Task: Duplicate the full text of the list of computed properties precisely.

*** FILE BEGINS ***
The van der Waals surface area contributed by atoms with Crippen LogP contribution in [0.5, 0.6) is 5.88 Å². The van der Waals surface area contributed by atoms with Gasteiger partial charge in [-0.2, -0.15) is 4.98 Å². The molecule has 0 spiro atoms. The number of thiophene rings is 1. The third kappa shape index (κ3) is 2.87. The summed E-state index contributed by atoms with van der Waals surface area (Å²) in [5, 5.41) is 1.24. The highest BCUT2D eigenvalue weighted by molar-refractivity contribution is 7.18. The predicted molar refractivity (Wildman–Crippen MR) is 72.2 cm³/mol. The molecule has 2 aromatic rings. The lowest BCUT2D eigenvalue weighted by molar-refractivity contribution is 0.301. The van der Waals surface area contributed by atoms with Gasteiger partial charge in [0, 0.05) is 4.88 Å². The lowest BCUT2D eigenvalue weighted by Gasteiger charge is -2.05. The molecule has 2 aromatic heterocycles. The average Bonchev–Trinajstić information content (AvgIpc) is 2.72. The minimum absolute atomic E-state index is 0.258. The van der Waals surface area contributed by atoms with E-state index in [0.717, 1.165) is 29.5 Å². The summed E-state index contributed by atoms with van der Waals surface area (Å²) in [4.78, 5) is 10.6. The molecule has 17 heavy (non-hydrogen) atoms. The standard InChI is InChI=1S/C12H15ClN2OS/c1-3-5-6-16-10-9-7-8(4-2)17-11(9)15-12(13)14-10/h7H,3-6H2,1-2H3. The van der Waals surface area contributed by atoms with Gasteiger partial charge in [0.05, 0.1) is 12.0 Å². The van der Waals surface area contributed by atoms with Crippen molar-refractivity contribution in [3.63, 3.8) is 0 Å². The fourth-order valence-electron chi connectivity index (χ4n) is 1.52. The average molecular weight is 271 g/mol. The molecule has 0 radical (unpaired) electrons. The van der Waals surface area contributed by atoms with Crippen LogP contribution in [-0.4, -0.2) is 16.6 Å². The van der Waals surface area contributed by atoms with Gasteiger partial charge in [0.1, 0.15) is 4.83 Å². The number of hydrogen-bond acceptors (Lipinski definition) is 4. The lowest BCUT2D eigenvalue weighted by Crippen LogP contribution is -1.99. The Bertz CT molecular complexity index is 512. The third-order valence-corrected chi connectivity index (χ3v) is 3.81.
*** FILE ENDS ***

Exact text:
The van der Waals surface area contributed by atoms with Crippen LogP contribution in [0.5, 0.6) is 5.88 Å². The van der Waals surface area contributed by atoms with Gasteiger partial charge in [-0.2, -0.15) is 4.98 Å². The molecule has 0 spiro atoms. The number of thiophene rings is 1. The third kappa shape index (κ3) is 2.87. The summed E-state index contributed by atoms with van der Waals surface area (Å²) in [5, 5.41) is 1.24. The highest BCUT2D eigenvalue weighted by molar-refractivity contribution is 7.18. The predicted molar refractivity (Wildman–Crippen MR) is 72.2 cm³/mol. The molecule has 2 aromatic rings. The lowest BCUT2D eigenvalue weighted by molar-refractivity contribution is 0.301. The van der Waals surface area contributed by atoms with Gasteiger partial charge in [0, 0.05) is 4.88 Å². The lowest BCUT2D eigenvalue weighted by Gasteiger charge is -2.05. The molecule has 2 aromatic heterocycles. The average Bonchev–Trinajstić information content (AvgIpc) is 2.72. The minimum absolute atomic E-state index is 0.258. The van der Waals surface area contributed by atoms with E-state index in [0.717, 1.165) is 29.5 Å². The summed E-state index contributed by atoms with van der Waals surface area (Å²) in [4.78, 5) is 10.6. The molecule has 17 heavy (non-hydrogen) atoms. The standard InChI is InChI=1S/C12H15ClN2OS/c1-3-5-6-16-10-9-7-8(4-2)17-11(9)15-12(13)14-10/h7H,3-6H2,1-2H3. The van der Waals surface area contributed by atoms with Gasteiger partial charge in [0.05, 0.1) is 12.0 Å². The van der Waals surface area contributed by atoms with Crippen molar-refractivity contribution in [3.63, 3.8) is 0 Å². The fourth-order valence-electron chi connectivity index (χ4n) is 1.52. The average molecular weight is 271 g/mol. The molecule has 0 radical (unpaired) electrons. The van der Waals surface area contributed by atoms with Crippen LogP contribution in [-0.4, -0.2) is 16.6 Å². The van der Waals surface area contributed by atoms with Gasteiger partial charge in [0.1, 0.15) is 4.83 Å². The number of hydrogen-bond acceptors (Lipinski definition) is 4. The lowest BCUT2D eigenvalue weighted by Crippen LogP contribution is -1.99. The Bertz CT molecular complexity index is 512. The third-order valence-corrected chi connectivity index (χ3v) is 3.81.